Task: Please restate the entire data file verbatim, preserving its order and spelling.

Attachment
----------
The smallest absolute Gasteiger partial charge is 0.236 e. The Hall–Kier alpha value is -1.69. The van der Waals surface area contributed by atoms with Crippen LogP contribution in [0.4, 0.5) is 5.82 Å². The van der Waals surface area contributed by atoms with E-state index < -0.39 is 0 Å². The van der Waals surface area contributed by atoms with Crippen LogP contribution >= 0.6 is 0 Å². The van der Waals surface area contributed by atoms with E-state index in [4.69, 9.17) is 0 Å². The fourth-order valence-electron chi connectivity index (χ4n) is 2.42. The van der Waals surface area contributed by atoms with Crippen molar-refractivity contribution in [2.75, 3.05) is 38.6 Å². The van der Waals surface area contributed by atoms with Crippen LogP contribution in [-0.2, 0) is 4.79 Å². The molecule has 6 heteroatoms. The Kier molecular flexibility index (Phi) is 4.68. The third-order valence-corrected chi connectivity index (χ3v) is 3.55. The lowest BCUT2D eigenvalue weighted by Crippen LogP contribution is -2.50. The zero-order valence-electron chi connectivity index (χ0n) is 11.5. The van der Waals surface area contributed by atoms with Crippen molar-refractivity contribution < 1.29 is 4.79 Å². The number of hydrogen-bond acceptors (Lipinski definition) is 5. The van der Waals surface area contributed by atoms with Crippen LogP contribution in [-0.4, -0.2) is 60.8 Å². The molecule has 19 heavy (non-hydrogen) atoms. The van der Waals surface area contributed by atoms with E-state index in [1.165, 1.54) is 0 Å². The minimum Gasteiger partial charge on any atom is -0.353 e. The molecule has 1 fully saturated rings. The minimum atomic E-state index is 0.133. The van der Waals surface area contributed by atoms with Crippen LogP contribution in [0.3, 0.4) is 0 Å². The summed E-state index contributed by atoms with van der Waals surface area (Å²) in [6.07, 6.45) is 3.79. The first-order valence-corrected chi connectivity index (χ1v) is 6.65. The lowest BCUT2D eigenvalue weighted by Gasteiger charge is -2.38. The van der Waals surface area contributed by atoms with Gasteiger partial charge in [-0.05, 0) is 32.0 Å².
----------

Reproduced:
The smallest absolute Gasteiger partial charge is 0.236 e. The Hall–Kier alpha value is -1.69. The van der Waals surface area contributed by atoms with Crippen LogP contribution in [0.4, 0.5) is 5.82 Å². The van der Waals surface area contributed by atoms with E-state index < -0.39 is 0 Å². The van der Waals surface area contributed by atoms with Crippen LogP contribution >= 0.6 is 0 Å². The van der Waals surface area contributed by atoms with E-state index in [4.69, 9.17) is 0 Å². The fourth-order valence-electron chi connectivity index (χ4n) is 2.42. The van der Waals surface area contributed by atoms with Crippen molar-refractivity contribution in [2.75, 3.05) is 38.6 Å². The van der Waals surface area contributed by atoms with Crippen LogP contribution in [-0.2, 0) is 4.79 Å². The molecule has 6 heteroatoms. The Kier molecular flexibility index (Phi) is 4.68. The third-order valence-corrected chi connectivity index (χ3v) is 3.55. The lowest BCUT2D eigenvalue weighted by Crippen LogP contribution is -2.50. The zero-order valence-electron chi connectivity index (χ0n) is 11.5. The van der Waals surface area contributed by atoms with Crippen molar-refractivity contribution < 1.29 is 4.79 Å². The number of hydrogen-bond acceptors (Lipinski definition) is 5. The van der Waals surface area contributed by atoms with Crippen LogP contribution in [-0.4, -0.2) is 60.8 Å². The molecule has 19 heavy (non-hydrogen) atoms. The van der Waals surface area contributed by atoms with E-state index in [1.165, 1.54) is 0 Å². The minimum Gasteiger partial charge on any atom is -0.353 e. The molecule has 1 fully saturated rings. The minimum atomic E-state index is 0.133. The van der Waals surface area contributed by atoms with Crippen LogP contribution in [0.3, 0.4) is 0 Å². The summed E-state index contributed by atoms with van der Waals surface area (Å²) in [6.07, 6.45) is 3.79. The first-order valence-corrected chi connectivity index (χ1v) is 6.65. The lowest BCUT2D eigenvalue weighted by Gasteiger charge is -2.38. The van der Waals surface area contributed by atoms with Gasteiger partial charge in [-0.05, 0) is 32.0 Å².